ON HAND: Where are the deaf schools?

This originally appeared in The Tactile Mind Weekly in Trudy’s ON HAND column.

I was a judge in the 2002 contest of WORLD AROUND YOU’s national essay contest, and was somewhat taken aback by the contents of the entries.

The majority of the essays were from students in “hearing” schools; very few came from residential schools. When I asked a friend who works at a deaf school why his school hadn’t submitted entries, he said, “The English teacher here didn’t feel it was worth the time.” Almost all of the other friends I asked at other deaf schools echoed the English teacher’s sentiments. That pissed me off, especially because the teachers were deciding for the students.

The other eye-opening detail was the common theme: I’m not different; I’m just like any other hearing kid; I can speak and lipread well. Most of them described years of struggle with speech therapy, acceptance, academic accessibility, and how they wished their families understood (although many of them credited parents for their success). Almost none described using ASL, or pride in being deaf–rather, they were more focused upon being “like hearing people.”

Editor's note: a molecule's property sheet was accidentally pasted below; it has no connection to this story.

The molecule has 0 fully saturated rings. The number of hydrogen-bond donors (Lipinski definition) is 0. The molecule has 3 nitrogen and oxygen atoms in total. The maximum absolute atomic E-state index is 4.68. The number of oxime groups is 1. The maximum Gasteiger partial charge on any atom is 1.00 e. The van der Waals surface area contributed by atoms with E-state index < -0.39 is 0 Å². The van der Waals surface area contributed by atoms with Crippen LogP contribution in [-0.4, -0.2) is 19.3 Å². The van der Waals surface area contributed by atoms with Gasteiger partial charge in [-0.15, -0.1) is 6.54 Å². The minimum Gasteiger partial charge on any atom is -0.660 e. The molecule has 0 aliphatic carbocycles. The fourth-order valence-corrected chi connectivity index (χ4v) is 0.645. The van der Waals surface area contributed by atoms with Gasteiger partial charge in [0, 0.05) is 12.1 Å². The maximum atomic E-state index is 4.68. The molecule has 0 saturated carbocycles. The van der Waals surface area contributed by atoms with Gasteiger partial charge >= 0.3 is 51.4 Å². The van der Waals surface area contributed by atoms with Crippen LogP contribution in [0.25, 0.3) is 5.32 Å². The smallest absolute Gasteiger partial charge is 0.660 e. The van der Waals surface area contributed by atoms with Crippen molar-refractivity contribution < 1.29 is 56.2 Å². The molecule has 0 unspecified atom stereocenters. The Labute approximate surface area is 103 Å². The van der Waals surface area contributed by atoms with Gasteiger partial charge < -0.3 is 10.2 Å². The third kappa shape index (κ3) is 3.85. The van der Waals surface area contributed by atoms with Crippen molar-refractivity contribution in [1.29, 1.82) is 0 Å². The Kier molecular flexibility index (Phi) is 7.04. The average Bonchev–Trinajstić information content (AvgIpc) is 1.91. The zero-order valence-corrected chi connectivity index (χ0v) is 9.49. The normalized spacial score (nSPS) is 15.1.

As I read these essays, I was quickly reminded of my mainstreamed years. I had the support of Deaf parents; I went to programs that had large numbers of deaf students; and I had Deaf role models from day one. But I also wanted to be hearing. Desperately. It was only when I went to a summer program at Gallaudet that coincided with Deaf Way 1989 that I realized my identity.

I hope this year’s contest brings in more entries from students at residential schools. I’d bet my life savings that the essays would be dramatically different in attitude. I also hope deaf students are truly happy with who they are–mainstreamed or not. They’re our future, after all.

I’m just grateful I found my identity so early on.

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